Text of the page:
In the recording it sounds like the chords are simply tied... I've been playing piano for 20 years and this seemingly simple question is escaping me. Any help would be appreciated!

The piece is "Caprice in E-Flat" for Piano/Violin by Wieniawski (Kreisler arr.) (from Wieniawski's L'Ecole Moderne, Op. 10, No. 5 "Alla Saltarella").

measures 8–10


4 Answers 4


The chords in question should be fully tied — no repeated notes.

Although the notation is ambiguous, the music demands ties. The tied chords occur at the ends of musical gestures, and a repeated chord in the piano would interfere with the violin. The editor's reasoning for tie-ing only the top and bottom notes seems to have been (an attempt) to clarify them against the violin part, rather than writing them as dotted quarter notes.

The first and second endings (m. 12), where the violin itself plays a dotted quarter, the piano part also contains a dotted quarter.

First and second endings

Elsewhere in the piece, the chords are tied as expected. For example, measure 24:

Measure 24

  • 3
    Bit off a lame excuse for the editor - who could have done better.
    – Tim
    Commented Jul 31, 2021 at 19:42
  • Hey this makes sense! Glad to know I'm not crazy for wondering... I naturally tied them but then gave it some more thought and was like... 'should I actually be tying these based on the engraving..?" I saw that elsewhere in the piece, chords were tied as expected, which made it all the more confusing. Thanks for your insight! Commented Jul 31, 2021 at 20:14
  • Any explanation for why the first example's notes have only the bottom notes tied, then? It doesn't even look like shorthand for tying all notes in the chord at that point.
    – Dekkadeci
    Commented Aug 2, 2021 at 12:28
  • @Dekkadeci In both examples, the ties are placed opposite the stems. The whole thing seems very weird to me, but that seems to be the guiding convention. (Also the ties are outside the staff, so less visual interference.)
    – Aaron
    Commented Aug 2, 2021 at 16:29

The strict interpretation of this notation is top note tied over, repeat the other two.

I wouldn't be surprised to learn the composer's intention was something else though!

And it could just be sloppy engraving.

More information would help. What's the piece?


There are some typesetting conventions and inconsistencies involved here revolving around the difference of slurs and ties. A slur indicates that there is no separate release of the preceding note (when the note pitch is not continued, the release coincides or even overlaps with the coming attack), a tie indicates that the release is postponed and no new attack is given, prolonging the preceding note value.

Slurs are conceptionally from note column to note column, ties are from note head to note head. So one typically gets one slur per voice, with voices usually recognised by having their notes connected by a single stem. The ends of this slur may start from above/below the top/bottom note head and may even encompass the stem. Sometimes for chords double slurs are used, namely one at the top and one at the bottom of the note column.

The chords you are asking about apparently use that convention. However, it is rather clear from the musical content that here not slurs but rather ties are intended. In that case conventions call for one tie each from every note head on the left to the corresponding note head on the right.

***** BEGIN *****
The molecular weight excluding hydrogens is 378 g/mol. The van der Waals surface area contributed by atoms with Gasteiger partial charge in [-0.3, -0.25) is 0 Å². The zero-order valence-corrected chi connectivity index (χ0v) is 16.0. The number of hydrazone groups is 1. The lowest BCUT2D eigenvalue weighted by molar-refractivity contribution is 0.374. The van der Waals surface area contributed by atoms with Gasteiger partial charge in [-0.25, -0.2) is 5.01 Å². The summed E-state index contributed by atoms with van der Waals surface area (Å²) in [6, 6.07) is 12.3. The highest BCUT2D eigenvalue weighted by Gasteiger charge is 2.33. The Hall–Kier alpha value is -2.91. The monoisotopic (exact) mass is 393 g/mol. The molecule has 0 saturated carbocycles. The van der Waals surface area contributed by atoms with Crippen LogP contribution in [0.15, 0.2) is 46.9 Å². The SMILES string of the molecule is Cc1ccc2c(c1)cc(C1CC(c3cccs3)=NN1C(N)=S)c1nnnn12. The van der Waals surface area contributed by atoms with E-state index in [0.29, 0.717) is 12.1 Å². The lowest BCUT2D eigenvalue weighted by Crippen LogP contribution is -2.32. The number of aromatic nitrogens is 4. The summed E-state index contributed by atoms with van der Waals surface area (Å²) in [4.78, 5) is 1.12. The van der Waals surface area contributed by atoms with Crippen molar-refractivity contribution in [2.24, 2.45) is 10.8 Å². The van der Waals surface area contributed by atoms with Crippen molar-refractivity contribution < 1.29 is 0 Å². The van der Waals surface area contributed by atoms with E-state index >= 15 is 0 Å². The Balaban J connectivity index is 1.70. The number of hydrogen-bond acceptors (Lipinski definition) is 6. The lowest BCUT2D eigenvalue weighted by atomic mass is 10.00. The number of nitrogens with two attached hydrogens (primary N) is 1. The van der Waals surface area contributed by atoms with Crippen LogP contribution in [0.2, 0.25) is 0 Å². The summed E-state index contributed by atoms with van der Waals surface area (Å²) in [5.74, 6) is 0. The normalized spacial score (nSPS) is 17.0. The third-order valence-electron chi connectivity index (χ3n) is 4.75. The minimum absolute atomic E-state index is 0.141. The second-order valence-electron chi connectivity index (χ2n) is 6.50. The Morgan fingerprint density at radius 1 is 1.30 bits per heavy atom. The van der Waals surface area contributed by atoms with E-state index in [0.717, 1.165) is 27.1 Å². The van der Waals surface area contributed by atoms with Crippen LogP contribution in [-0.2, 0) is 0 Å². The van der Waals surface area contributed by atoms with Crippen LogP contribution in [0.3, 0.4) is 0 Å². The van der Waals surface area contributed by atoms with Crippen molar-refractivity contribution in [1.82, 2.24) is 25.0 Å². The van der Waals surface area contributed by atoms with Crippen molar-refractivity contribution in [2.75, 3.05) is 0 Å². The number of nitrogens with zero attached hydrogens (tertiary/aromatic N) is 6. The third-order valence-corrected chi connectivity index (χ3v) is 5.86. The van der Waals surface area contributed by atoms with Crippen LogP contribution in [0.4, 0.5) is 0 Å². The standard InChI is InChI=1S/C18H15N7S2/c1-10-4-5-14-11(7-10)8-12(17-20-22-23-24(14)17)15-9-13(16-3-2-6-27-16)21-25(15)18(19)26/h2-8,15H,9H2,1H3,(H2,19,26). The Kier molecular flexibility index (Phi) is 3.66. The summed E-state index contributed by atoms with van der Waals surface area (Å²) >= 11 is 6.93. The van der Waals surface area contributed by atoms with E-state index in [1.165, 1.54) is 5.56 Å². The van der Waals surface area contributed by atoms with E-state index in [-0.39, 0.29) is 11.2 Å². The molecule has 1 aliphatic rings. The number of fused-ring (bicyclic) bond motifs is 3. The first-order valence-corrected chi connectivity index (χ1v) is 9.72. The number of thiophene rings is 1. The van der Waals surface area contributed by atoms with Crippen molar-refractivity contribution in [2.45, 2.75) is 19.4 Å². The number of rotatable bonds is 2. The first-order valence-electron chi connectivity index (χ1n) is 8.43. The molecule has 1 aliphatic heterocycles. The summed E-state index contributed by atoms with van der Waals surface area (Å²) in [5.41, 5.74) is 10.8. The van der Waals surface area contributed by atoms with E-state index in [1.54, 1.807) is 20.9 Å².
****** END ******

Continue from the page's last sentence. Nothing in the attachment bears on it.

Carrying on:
This kind of typesetting error resulting from the confusion of ties and slurs is comparatively common with the output of typesetting programs where the editor entering the music does not understand the difference and does not use the program's facilities for specifying either.

I am not sure this is the case here, but as a player I'd clearly interpret this as tied chords even though it is notated as slurred chords (ties tend to be flatter and more to the side of the note heads they correspond to).

  • I suspect the confusion between ties and slurs probably stems from instruments where they would usually mean the same thing, which in turn results in the musical meaning varying depending upon what instrument one is using. On violin, for example, if a slur connects a double-stop containing d' and b' to one containing d' and c'', the d' should sound like a continuous note, but because the same bow is used to produce both notes simultaneously, all notes in a double stop must have the same notated duration, making a tie inappropriate. A keyboard performance of that same piece...
    – supercat
    Commented Aug 1, 2021 at 19:45
  • ...should likely hold the first d through the duration of the second double-stop (meaning a part which is printed for keyboard should use a tie for that note rather than a slur between two double stops), but a keyboardist reading from a violin part should interpret the slur as connecting any notes that don't change pitch.
    – supercat
    Commented Aug 1, 2021 at 19:48

There's little point, in 2/4, to not make those note clusters dotted crotchets. That would clear it up nicely. Then we wouldn't need a question about them!

  • 5
    The reason they're not written that way is to align the piano and solo scores. Very important for an accompanist.
    – Aaron
    Commented Jul 31, 2021 at 17:31
  • 2
    @Aaron - I don't agree. It's not a complicated arrangement, and any decent accompanist could follow with my suggestion.
    – Tim
    Commented Jul 31, 2021 at 18:34

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